Students from JNU have not only moved to conventional careers in the civil services, armed forces, academics and in journalism, but some have also opted for active politics and other forms of activism. JNU can boast of producing a significant number of educated politicians, and there are at least two even in the current central cabinet of ministers. There can be no doubt that there is scope for improvement, including in research, but the same can be said about most other things. It certainly is not the case that JNU is the most broken thing in the country that requires urgent and violent fixing.
Fees and stipends require periodic adjustments in any university. But the sudden raising of fees without adequate consultations, and the continual unduly combative posture of the administration is more indicative of waging a war on what JNU represents, rather than nurturing and shaping it with sagacious insight. The unusual belligerence may have something to do with the unfortunate tax-payers’ perception of JNU as a den of “useless sociologists”, “leftists” and even “anti-nationals”. Such simplistic and illogical calumny is all the more reason for supporting more such publicly funded centres of liberal education and research.
In contrast, the IITs have turned to seek their relevance from university rankings rather than from original impactful contributions in engineering, sciences, public policy and education. Projecting wonderfully multidimensional entities like universities onto straight lines to enforce linear ordering is conceptually flawed, and is a fundamentally mistaken way of seeking excellence that leads to faulty reward models and bio-data engineering.
The IIT system has produced some top-class academics, researchers and students, and they have indeed made sporadic outstanding contributions of both fundamental and applied nature. However, sustained high quality response, either to fundamental questions, or to societal imperatives such as climate change, public health, clean water, pollution, digitisation and society, have, at best, been muted. This is mainly because of faulty metrics and failure to define collective priorities and action groups.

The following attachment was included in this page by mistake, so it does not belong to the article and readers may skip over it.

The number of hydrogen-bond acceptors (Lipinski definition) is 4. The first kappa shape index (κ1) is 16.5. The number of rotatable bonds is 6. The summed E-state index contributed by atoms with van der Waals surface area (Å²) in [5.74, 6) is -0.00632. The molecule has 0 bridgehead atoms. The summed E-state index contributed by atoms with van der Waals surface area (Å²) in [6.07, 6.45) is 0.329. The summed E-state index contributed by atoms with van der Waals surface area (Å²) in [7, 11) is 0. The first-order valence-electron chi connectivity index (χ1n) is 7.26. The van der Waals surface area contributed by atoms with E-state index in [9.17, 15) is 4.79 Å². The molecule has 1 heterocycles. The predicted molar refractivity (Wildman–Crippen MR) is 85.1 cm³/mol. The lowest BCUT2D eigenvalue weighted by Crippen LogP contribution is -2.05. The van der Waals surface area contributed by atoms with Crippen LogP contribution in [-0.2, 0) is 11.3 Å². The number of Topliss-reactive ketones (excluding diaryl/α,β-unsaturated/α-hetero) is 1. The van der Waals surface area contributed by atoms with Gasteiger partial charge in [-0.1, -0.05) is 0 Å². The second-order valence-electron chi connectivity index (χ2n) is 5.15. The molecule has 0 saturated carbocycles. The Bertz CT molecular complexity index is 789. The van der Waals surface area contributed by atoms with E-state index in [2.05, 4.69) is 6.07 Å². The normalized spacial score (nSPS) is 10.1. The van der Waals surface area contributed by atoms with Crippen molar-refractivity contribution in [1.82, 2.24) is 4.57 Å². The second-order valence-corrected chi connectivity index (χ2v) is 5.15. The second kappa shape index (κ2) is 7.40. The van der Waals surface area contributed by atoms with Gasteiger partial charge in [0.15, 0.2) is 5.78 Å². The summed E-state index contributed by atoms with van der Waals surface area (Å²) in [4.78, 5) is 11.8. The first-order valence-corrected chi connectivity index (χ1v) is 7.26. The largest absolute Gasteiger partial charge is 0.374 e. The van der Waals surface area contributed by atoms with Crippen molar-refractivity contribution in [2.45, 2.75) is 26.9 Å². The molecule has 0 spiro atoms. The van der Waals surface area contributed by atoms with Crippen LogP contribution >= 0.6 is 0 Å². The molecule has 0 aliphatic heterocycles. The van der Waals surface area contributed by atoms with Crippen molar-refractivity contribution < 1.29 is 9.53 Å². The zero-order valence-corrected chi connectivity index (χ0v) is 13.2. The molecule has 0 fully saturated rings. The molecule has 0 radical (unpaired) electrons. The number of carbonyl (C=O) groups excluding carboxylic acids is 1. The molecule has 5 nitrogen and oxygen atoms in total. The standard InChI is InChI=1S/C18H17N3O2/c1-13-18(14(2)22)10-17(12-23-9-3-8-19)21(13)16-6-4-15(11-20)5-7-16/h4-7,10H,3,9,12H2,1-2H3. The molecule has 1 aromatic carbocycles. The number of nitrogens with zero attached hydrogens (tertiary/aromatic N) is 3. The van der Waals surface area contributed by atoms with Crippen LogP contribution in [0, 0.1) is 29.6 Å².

While industry-sponsored research in public universities is crucial, not all research and higher education can be market driven. Publicly-funded universities also have the responsibility to train people to ask fundamental questions not of immediate interest to the industry, but to identify and conduct independent enquiry of societal problems, provide directions, and, if required, raise voices of dissent if policies go awry. Public funding of higher education is thus crucial for any society. And, ultimately, education needs to be free and equitable for all, even if not subsidised.
Of course, the requirements of higher education need to be balanced against the even more fundamental demands of primary and general college education for all. This is where prioritisation and policy making becomes crucial, and the strategic response and guidance from our academic leadership — both in our universities, and in our policy making bodies — need to become more thoughtful. And the education budget, still amongst the lowest in the world (as a percentage of the GDP) needs to go up significantly.
This article first appeared in the print edition on December 9, 2019 under the title “What JNU represents.” The writer is associated with the computer science and engineering department and the school of public policy, IIT Delhi